This is really hard for me, because part of my disability makes it hard for me to “let people be wrong.” But not only do flame wars do little for changing the world, they often reflect poorly on you as a person. Not because of the opinions that you are so passionately defending or the information you are offering- but because flame wars only add to conflict. You can be constructive without being a dick. And if you can’t be constructive, let them be the dick, and leave them in their ignorance like the shit puddle they are. (See, this is why I have that rule. Because I call people shit puddles.)
Rule #2 “Do no harm” photo editing.
Photoshop is fun. Let’s not pretend that it isn’t. What it is not- is real. So do your photo editing with the idea of “do no harm.” Want to add a beautiful color filter that turns your eyes an unnatural shade of purple? Sure! That sounds like fun! Want to use a face-tuner so that your face is skinny, your eyes are unnaturally large, and your lips are three times their size? STOP THAT SHIT NOW. I’ll make a caveat on that one, if you want to do it for fun once, that’s probably fine, but often, people are routinely carving their digital faces into inhuman masks, and that’s just not ok. I will admit that I have used photoshop to fix my hair in a picture, and that’s fine. But I’ve also tried to sculpt my overweight physique into something more appealing, and that is not. It’s not healthy, and it’s harmful for others to see you do it.
Rule #3 Respect other people’s self-determination, including your friends and family members.
This is a tough one. We want to celebrate our wonderful family and friends, we want to show them off to the world but at what point is that not our choice to make? I have this problem with my son a lot. You’ll notice that on both media platforms, here on my blog and on instagram, I do not show my son’s face and only refer to him by his pseudonym. That is because my son has the right to tell his own story. In the interest of helping other autistics I am honest about his diagnosis, because hiding diagnoses just leads to more stigma, and I am willing to lean in on his story for the greater good. But his face is his face, it is not my own. I also try to get approval before I show my husband John. (Occasionally I have to beg, because he hates all pictures of himself. But it is still his face, his image.)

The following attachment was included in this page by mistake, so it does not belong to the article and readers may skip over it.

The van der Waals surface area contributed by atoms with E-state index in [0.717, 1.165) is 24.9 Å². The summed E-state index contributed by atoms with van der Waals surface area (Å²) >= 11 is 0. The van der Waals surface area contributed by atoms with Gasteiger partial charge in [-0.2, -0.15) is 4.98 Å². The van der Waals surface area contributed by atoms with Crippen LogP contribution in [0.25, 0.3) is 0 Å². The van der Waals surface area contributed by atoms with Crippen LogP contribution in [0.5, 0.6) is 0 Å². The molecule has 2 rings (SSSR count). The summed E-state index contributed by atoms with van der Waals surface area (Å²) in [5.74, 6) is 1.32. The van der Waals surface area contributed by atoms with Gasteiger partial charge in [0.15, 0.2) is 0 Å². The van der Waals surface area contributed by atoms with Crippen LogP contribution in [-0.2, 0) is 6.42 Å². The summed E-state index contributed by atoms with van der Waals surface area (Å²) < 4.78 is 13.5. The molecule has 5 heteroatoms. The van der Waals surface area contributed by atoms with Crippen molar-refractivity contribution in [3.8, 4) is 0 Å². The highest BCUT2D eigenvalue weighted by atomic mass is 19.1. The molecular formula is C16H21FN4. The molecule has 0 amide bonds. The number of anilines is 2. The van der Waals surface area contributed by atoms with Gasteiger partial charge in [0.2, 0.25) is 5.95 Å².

Now a lot of parents say, “But they’re my kid, and I’m showing my life.” Yes, that’s true. And that’s why I will still show some of my moments with my son. Glimpses of what my life is like with the little prince. An artistic taste, if you will. But his story is still his own. His image is his own. (On top of this, there are certain safety concerns that confirm my beliefs on this fact, but that’s a whole other blog post for another day.)
It’s interesting because we are now in an age where the first mommy blogger’s kids are now old enough to start taking back their images. (This article from buzzfeed has a bit of click baiting title, but it gets my point across.) So we, as parents, have to decide what’s more important to us, showing our baby’s adorable face or protecting their privacy. It’s not as easy an answer as you might think. They are often really freaking beautiful. Who wouldn’t want to show off their kid? John said it best, “That is up for every family to decide. You can’t choose for them, and you can’t judge.”
(And if I’m honest, I still share my son’s image on my private accounts. I couldn’t handle not showing his beautiful face to family and friends. Fortunately for my other public social media outlets, my son is a bit of a “runner” so I have a lot of pictures of his back.)
Having said all that, the important thing to remember when you are doing any kind of short-form blogging, like facebook, or twitter, or Instagram, is that you are creating your own story. And though you may want to put it in the best light, do a little editing from time to time, don’t forget the honesty. These may end up being the testimonies of your life. Makes sure that they are not a lie. Unmask.